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6. Make Meat More Appealing

Handling raw meat can be too much for someone who has been on a vegetarian diet for a long time, so you should try to avoid raw meat at first.

For example, you can order in. Find a restaurant that has good meat and order from them. You can go for a burger, chicken dishes, or fish. Make sure they don’t support factory farming but source quality cuts.

You can also use meat from the salad bar, a rotisserie chicken, or frozen meat to avoid raw cuts. For example, you can buy a chicken breast at the grocery store that only needs reheating. This way, you don’t need to touch or see raw meat.

Read More: Meats for a Charcuterie Board

7. Get Support

A person who’s been on a vegan or a vegetarian diet for most of their adult life finds consuming meat one of the major changes.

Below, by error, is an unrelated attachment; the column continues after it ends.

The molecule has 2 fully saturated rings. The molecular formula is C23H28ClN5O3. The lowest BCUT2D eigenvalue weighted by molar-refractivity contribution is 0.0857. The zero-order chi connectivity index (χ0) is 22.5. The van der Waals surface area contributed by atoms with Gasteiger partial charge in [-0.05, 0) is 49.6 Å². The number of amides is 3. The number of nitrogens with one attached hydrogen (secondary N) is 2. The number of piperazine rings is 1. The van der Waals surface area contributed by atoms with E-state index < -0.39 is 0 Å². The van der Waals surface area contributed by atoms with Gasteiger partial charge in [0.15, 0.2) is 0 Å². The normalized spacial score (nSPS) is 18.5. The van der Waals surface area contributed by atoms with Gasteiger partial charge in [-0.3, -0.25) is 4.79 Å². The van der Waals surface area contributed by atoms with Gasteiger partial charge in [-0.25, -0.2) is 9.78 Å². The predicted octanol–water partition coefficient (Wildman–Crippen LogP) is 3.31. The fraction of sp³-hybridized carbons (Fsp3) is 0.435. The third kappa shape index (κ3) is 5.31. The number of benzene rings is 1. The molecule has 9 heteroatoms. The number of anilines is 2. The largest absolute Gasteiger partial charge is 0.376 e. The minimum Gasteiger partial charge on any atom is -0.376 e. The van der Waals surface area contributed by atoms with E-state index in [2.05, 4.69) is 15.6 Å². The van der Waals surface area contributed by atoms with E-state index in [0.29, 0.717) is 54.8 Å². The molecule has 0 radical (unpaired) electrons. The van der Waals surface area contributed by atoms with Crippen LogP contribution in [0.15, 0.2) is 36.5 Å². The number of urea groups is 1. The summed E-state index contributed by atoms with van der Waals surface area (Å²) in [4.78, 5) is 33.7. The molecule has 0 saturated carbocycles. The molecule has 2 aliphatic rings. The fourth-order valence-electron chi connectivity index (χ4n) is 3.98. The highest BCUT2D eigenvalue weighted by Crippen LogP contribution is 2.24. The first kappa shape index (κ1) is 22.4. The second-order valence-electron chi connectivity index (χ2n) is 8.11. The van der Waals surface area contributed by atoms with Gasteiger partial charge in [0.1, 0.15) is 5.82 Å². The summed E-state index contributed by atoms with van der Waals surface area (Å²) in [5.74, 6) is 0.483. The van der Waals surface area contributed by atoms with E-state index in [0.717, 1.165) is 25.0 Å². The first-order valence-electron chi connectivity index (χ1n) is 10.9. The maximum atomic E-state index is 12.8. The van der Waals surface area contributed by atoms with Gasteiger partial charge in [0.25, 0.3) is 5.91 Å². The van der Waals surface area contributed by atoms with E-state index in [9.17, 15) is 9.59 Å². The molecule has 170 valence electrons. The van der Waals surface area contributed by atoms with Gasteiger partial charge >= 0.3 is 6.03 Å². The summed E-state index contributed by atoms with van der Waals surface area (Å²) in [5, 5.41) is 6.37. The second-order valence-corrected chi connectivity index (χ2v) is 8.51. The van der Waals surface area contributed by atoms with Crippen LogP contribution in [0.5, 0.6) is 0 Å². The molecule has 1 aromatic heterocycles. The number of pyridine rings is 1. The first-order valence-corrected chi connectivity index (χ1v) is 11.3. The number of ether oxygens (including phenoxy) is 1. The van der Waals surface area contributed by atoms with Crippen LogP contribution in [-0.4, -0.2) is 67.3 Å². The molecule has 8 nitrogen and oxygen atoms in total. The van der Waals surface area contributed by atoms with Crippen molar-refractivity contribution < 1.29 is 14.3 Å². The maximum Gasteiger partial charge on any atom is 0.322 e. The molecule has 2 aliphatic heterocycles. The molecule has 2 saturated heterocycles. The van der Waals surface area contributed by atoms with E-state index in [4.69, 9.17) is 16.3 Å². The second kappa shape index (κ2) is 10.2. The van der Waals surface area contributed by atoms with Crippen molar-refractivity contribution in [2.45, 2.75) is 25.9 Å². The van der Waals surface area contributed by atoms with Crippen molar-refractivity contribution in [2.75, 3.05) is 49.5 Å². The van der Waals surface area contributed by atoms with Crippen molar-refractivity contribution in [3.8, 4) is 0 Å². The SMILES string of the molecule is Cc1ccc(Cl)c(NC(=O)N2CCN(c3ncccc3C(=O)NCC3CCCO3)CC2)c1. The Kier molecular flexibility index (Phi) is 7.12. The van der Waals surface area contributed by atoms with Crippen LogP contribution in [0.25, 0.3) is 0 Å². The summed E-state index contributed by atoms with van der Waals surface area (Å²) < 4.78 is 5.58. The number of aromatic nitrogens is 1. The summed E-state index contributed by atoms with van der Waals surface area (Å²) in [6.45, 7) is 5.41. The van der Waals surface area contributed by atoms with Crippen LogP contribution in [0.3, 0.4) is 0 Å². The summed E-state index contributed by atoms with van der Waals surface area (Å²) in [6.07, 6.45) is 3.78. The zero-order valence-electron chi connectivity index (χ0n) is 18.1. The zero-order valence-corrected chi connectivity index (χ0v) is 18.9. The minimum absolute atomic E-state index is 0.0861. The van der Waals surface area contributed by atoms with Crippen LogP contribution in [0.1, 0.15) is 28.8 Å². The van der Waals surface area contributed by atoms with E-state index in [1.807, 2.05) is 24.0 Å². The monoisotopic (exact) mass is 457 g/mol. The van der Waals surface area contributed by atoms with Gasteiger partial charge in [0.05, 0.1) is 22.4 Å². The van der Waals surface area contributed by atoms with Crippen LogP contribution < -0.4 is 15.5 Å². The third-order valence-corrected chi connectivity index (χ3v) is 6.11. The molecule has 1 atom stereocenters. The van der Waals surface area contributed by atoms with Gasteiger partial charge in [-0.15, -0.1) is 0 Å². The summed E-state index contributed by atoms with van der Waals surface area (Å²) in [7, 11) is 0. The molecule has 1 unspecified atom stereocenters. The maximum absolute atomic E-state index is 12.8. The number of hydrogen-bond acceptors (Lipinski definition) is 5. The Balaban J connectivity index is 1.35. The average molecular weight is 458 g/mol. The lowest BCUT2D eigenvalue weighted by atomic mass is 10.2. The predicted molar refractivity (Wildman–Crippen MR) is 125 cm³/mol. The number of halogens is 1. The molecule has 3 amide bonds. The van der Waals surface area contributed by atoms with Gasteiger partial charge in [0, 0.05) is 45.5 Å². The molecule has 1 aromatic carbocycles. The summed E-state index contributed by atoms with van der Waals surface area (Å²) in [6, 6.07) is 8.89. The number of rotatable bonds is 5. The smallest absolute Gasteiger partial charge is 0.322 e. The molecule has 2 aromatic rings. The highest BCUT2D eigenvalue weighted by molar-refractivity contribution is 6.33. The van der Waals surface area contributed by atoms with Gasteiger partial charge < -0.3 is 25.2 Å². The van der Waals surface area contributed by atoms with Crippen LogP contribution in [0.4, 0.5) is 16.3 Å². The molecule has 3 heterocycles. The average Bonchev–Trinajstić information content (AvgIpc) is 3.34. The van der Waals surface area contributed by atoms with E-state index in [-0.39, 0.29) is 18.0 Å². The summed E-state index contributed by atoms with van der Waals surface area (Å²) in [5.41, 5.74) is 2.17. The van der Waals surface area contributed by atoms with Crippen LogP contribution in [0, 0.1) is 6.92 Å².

But you aren’t alone. There are plenty who have started eating meat as well.

You can look for recovering vegan groups on Facebook and talk with others who went through the same experience. You can even get together, cook meat, and share tips and experiences.

FAQs

What Happens When You Start Eating Meat After Being a Vegetarian?

When you start eating meat after being a vegetarian, you’ll have more energy, feel fuller after meals, have better sleep, and more.

What Happens to Your Stomach When You Start Eating Meat Again?

Your stomach can feel heavy, and you can have trouble with digestion when you start eating meat again. Meat is high in protein and sometimes fat, which can cause constipation. People who eat meat again recommend starting with lighter cuts and eating small portions.


References:

  1. https://faunalytics.org/wp-content/uploads/2015/06/Faunalytics
  2. https://pubmed.ncbi.nlm.nih.gov/32751091/
  3. https://pubmed.ncbi.nlm.nih.gov/31569236/
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About the author

Jayden Lawson
Reviewer/Editor
Jayden is a CPW certified lifestyle writer, father of two, and a self-taught culinary artist with a passion for Southern cooking. His readers enjoy the expert interviews, success stories, and tips he shares about anything delicious, meaty, and thriving.